The West and Venezuela – A Crisis of Intervention
The situation in Venezuela has rapidly deteriorated since the beginning of 2019 after Venezuelan opposition leader Juan Guaidó declared himself the legitimate president by invoking the country’s constitution in a bid to oust Nicolás Maduro. Maduro regards himself as the rightful president after achieving re-election last year, despite opposition parties boycotting the vote because of alleged rigging. Many support Mr Guaidó’s bid for power and have protested against the government in recent months in hopes of forcing change. However, there has been very little success, and Mr Guaidófailed attempts to coerce the military to join him have prompted questions over whether change will ever come.
With a population of 31.5 million, Venezuela is a country that has benefitted significantly from their vast oil resources over recent decades. Hugo Chávez was elected in 1998 with the intention of lifting millions of Venezuelans out of poverty by redistributing oil revenues and investing in social programmes. This was helped by the rise in oil prices after 2004 which allowed such programmes to be created and expenditure to increase with it. However, falling oil prices have exposed an economy that is heavily dependent on oil and little else, and Chavez’ death in 2013 led to Maduro’s rise to power which has only brought further complications as corruption and inefficiency plagues the nation and its ability to function. Because of this, millions of Venezuelans demand change, but change has not come. Maduro has consolidated his power over the past few years by suppressing political opposition, limiting the power of the National Assembly, the legislative branch of Venezuela, and keeping key factions on side such as the security forces. All of this has left most of the country in a dire state. 94% of Venezuelans live in poverty according to the UN, while unemployment is forecasted to hit 44% by the end of the year. Crime rates are among the highest in the world, and debt has reached over $100bn. It is no surprise then to see that 3 million Venezuelans have left the country since 2014 for countries such as Ecuador and Peru.
So, what can be done about the situation? Already, the country has become the victim of a proxy war between various countries competing for influence – such as the United States, China, Russia, and more localised powers like Cuba. Therefore, it is likely that ulterior motives are in play and the interests of Venezuelans on the ground are not the primary focus. Access to oil resources and establishing friendly regime change are on the agendas of these countries. This explains why most western nations have opted to back Mr Guaidóas the rightful president, while China and Russia have declared support for Mr Maduro. The approach is quickly becoming similar to that of Afghanistan, Iraq and Libya because of the ulterior motives mixed in with the distorted message of humanitarian interventionism.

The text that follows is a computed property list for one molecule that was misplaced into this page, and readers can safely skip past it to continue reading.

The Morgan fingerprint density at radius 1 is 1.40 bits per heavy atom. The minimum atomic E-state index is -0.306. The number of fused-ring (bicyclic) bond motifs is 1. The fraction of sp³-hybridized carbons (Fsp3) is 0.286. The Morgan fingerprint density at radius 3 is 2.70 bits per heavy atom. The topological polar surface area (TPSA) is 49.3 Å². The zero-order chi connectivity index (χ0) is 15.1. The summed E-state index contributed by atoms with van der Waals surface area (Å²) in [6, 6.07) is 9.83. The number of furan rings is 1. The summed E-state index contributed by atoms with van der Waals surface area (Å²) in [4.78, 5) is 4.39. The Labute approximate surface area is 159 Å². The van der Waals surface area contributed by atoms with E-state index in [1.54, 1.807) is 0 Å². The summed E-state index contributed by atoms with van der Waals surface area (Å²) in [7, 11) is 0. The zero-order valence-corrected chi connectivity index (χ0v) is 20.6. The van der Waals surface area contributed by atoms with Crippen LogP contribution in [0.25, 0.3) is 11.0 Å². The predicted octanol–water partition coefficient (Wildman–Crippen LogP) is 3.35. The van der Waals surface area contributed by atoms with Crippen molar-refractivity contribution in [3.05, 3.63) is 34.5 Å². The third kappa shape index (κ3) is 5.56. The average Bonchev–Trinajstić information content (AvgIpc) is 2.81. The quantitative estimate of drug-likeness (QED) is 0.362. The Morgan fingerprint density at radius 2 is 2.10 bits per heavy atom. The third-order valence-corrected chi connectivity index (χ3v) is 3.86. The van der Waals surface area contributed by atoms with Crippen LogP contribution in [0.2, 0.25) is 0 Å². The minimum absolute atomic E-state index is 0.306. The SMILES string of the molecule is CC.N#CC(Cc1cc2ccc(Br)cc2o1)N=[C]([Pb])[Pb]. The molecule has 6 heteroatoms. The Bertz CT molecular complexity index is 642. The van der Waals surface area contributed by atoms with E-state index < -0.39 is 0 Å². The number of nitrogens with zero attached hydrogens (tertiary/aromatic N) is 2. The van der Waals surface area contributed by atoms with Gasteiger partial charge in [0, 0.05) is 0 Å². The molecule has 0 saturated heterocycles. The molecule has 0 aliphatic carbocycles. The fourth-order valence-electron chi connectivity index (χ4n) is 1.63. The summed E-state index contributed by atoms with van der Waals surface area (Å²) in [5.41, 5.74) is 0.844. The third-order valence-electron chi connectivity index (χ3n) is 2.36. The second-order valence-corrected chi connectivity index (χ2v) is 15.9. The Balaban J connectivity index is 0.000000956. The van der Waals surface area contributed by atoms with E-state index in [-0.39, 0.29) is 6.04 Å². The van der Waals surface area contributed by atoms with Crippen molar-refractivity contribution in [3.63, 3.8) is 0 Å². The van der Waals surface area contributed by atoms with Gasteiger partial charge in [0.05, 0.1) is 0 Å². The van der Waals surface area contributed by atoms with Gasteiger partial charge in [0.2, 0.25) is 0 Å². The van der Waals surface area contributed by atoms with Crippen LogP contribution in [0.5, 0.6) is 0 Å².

In reality, what should be done is crossing off military interventionism as an option, in particular from the United States. Diplomacy must be at the forefront, hence why there should be a peaceful resolution to the crisis. Elections need to be held immediately without fear of suppression or reprisals from the acting government, and a new government needs to be established with the interests of Venezuelans at heart, not the interests of outsiders. Sanctions need to be lifted, and there needs to be a new economic model that significantly reduces dependency on oil as the main source of revenue. However, the crisis will not go away for some time, regardless of the solution. This has been building for years and changing an economy will no doubt take a few more years to complete. If the west wants to get involved, do so by sending aid instead of guns to engineer violent regime change that serves their own interests. We must avoid another Iraq.
Header image by Gabriel Cruz